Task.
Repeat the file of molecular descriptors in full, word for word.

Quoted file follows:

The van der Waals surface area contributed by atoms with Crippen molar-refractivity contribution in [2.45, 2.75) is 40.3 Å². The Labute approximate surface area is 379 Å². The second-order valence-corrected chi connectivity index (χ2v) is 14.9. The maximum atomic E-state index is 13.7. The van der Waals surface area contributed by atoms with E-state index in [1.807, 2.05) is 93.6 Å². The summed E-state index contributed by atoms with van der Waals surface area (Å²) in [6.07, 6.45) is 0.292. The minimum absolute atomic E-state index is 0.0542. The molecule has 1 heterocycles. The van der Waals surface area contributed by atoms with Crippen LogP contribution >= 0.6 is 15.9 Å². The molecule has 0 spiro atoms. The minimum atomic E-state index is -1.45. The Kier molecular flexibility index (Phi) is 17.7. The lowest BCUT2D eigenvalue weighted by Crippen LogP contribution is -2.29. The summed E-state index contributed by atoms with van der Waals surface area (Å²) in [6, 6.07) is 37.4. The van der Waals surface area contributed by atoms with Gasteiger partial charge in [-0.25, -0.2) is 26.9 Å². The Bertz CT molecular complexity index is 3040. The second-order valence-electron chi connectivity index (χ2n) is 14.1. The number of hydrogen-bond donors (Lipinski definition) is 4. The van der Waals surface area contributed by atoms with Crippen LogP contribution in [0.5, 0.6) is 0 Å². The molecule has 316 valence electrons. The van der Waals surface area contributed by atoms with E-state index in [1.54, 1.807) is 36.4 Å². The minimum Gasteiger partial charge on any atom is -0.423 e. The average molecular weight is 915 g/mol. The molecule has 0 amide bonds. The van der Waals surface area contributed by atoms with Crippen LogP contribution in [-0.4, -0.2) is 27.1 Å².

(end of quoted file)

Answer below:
The van der Waals surface area contributed by atoms with Crippen molar-refractivity contribution in [2.45, 2.75) is 40.3 Å². The Labute approximate surface area is 379 Å². The second-order valence-corrected chi connectivity index (χ2v) is 14.9. The maximum atomic E-state index is 13.7. The van der Waals surface area contributed by atoms with E-state index in [1.807, 2.05) is 93.6 Å². The summed E-state index contributed by atoms with van der Waals surface area (Å²) in [6.07, 6.45) is 0.292. The minimum absolute atomic E-state index is 0.0542. The molecule has 1 heterocycles. The van der Waals surface area contributed by atoms with Crippen LogP contribution >= 0.6 is 15.9 Å². The molecule has 0 spiro atoms. The minimum atomic E-state index is -1.45. The Kier molecular flexibility index (Phi) is 17.7. The lowest BCUT2D eigenvalue weighted by Crippen LogP contribution is -2.29. The summed E-state index contributed by atoms with van der Waals surface area (Å²) in [6, 6.07) is 37.4. The van der Waals surface area contributed by atoms with Gasteiger partial charge in [-0.25, -0.2) is 26.9 Å². The Bertz CT molecular complexity index is 3040. The second-order valence-electron chi connectivity index (χ2n) is 14.1. The number of hydrogen-bond donors (Lipinski definition) is 4. The van der Waals surface area contributed by atoms with Crippen LogP contribution in [0.5, 0.6) is 0 Å². The molecule has 316 valence electrons. The van der Waals surface area contributed by atoms with E-state index in [1.54, 1.807) is 36.4 Å². The minimum Gasteiger partial charge on any atom is -0.423 e. The average molecular weight is 915 g/mol. The molecule has 0 amide bonds. The van der Waals surface area contributed by atoms with Crippen LogP contribution in [-0.4, -0.2) is 27.1 Å².